Tuesday, December 1, 2020

Weibull School - Not Universal

How do historians evaluate sources?

Answer requested by
Efrayim Bulka

Hans-Georg Lundahl
1:42 pm
none/ apprx Masters in Latin (language) & Greek (language), Lund University
Essentially, it is kind of subjective.

There are diverse schools of historians, and one very recent one is the 19th or even 20th C. emphasis on written only and primary only - from the Swedish Weibull family.

This is not a universal among historians and cannot be taken as “elementary” or “basics” except to the actuall Weibull school of history.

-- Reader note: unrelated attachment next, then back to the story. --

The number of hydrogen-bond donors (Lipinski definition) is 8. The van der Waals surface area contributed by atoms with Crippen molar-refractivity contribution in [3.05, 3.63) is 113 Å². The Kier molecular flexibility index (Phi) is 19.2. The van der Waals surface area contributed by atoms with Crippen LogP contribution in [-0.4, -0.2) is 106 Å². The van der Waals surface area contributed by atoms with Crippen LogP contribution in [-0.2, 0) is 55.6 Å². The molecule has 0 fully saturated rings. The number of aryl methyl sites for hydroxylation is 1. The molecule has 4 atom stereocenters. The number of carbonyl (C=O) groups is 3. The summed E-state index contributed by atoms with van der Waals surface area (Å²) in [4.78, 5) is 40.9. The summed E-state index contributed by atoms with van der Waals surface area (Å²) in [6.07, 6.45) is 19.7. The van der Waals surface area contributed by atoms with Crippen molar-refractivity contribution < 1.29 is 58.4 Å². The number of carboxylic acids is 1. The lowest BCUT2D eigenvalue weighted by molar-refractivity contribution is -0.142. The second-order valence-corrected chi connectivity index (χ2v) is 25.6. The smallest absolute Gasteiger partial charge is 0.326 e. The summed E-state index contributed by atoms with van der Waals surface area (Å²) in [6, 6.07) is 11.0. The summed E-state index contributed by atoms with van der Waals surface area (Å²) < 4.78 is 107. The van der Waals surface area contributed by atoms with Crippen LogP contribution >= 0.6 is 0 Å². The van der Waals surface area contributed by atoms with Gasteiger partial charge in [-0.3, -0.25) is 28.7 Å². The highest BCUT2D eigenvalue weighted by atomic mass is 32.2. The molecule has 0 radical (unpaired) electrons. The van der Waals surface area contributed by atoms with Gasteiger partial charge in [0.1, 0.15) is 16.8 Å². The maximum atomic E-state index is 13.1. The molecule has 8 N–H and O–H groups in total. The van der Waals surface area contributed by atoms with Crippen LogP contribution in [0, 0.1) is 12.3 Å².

Is it true that historical sources that were not written should not be used in writing history? Why?

Hans-Georg Lundahl
just now
none/ apprx Masters in Latin (language) & Greek (language), Lund University
It is true that the Weibull school of history thinks they should not be used.

The rationale would be, an unwritten source could undergo changes.

Fine, it could, but a written source could include a fraud.

Obviously, once the written source is redacted later than the event, the stories can have changed since the first version - either via oral stories or via other stories or via deliberate changing of one’s sources.

While written sources from back when one is dealing with are a very precious thing, I think Weibullians are wrong to exclude all other types of source.

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